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Next Dive Club Outing

 

Memorial Day May 26th through the 28th

Manchester State Park Group Site

Golden Ab will go to the biggest ab taken over the weekend.

No cook off but feel free to be creative with potluck.

Call Curt & Carol for Details

 

In Other Ocean News:

California Outdoors Q&As: Raw or Cooked...It Still Counts Toward Your Limit

Question: I often go to Fort Bragg with a group of friends to get abalone. On the first day we all make our dives, and then in the evening we have abalone and a fish fry. The abalone is all sliced, pounded and breaded. Some always remains uncooked or cooked and not eaten. We go diving again the next day and get our limits again, and then head home that day or the next. I know I may only possess three abalone in the shells. However, what about the abalone I have left over, including the abalone that has been sliced, pounded and breaded for food? Will I be in violation for being over my limit? Do I need to keep the old shells and tags? (Terri L., Nipomo)

Answer: The law states: No more than one daily bag limit of each kind of fish, amphibian, reptile, mollusk or crustacean named may be taken or possessed by any one person unless otherwise authorized; regardless of whether they are fresh, frozen, or otherwise preserved (California Code of Regulations Title 14, Section 1.17). 

According to Department of Fish and Game (DFG) Lt. Dennis McKiver, even if you have leftover abalone that is pounded, breaded and cooked, it still remains part of your abalone limit until you either eat it or give it away. If you have a partial abalone left over after your first day’s dinner, you would only be allowed to get two abalone the next day. Otherwise you would be over your possession limit. If you have three tagged abalone in their shells and one partial abalone pounded and breaded and you are headed home, you would not only be in violation of being in possession of an over limit, but you would also be in violation of transporting an abalone that has been removed from the shell.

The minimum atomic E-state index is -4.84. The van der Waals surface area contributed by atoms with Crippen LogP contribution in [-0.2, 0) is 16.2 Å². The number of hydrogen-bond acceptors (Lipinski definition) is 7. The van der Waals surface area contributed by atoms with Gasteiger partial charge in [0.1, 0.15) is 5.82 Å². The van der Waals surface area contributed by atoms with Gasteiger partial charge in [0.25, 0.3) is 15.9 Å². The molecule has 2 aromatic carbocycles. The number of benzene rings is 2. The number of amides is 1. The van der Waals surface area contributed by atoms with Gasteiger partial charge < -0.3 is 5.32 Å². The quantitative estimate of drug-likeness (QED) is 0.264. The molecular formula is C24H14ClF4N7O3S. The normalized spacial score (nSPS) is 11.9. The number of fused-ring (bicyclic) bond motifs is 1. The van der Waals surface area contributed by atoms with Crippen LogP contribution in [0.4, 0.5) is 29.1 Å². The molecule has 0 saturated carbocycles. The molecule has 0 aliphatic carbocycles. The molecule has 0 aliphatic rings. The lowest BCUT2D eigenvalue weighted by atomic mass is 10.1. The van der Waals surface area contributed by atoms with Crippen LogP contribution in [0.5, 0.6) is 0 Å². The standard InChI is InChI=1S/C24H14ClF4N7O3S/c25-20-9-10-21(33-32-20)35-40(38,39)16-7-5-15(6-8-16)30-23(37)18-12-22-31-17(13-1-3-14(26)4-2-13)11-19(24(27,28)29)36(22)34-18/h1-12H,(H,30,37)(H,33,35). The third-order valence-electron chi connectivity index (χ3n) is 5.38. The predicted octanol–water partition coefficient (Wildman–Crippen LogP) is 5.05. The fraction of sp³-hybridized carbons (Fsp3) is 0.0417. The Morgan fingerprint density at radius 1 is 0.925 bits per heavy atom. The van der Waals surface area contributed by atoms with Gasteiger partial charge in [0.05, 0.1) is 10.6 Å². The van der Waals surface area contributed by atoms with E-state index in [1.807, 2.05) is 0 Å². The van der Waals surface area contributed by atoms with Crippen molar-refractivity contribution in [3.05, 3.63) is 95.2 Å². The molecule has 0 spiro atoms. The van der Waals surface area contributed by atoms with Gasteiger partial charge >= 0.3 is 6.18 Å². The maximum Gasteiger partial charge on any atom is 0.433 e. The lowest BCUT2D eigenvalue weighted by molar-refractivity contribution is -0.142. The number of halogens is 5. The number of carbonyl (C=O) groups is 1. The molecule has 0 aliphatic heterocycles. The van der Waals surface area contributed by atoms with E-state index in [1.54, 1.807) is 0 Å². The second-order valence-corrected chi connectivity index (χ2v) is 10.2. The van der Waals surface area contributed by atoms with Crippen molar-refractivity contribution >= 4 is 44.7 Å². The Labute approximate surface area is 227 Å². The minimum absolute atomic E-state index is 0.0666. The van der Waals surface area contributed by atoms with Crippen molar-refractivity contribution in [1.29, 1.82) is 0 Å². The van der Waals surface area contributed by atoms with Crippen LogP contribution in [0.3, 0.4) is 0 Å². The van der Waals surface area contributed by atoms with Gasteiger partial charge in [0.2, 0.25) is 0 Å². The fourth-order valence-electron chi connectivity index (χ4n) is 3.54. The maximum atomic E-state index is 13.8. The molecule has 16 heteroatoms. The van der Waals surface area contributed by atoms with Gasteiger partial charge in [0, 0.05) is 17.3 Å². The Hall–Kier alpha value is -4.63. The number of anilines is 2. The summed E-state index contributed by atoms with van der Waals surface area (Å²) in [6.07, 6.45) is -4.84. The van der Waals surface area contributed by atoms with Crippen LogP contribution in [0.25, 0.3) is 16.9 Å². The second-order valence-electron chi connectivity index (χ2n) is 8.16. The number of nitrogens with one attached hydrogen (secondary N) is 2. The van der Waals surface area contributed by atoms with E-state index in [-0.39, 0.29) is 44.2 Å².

In the future, make sure you eat all of your prepared abalone or else give it away before you get another full limit or head home.

 

Highest number of abalone harvested in last decade?

Question: When in the last decade were the most abalone harvested?

Answer: In 2007, a total of 309,000 abalone were harvested along the North Coast, which marked the highest abalone harvest season of the decade. That was the only year between 2002 and 2010 that more than 300,000 were harvested. According to Department of Fish and Game (DFG) Environmental Biologist Jerry Kashiwada, these figures are calculated from a sampling of abalone report cards that were returned to us and a systematic telephone survey. The annual average for 2002 to 2010 was 264,000. Since this is based on what is entered on cards and wardens often encounter people who fail to complete their cards, we believe it represents the minimum number taken.

 

 

 
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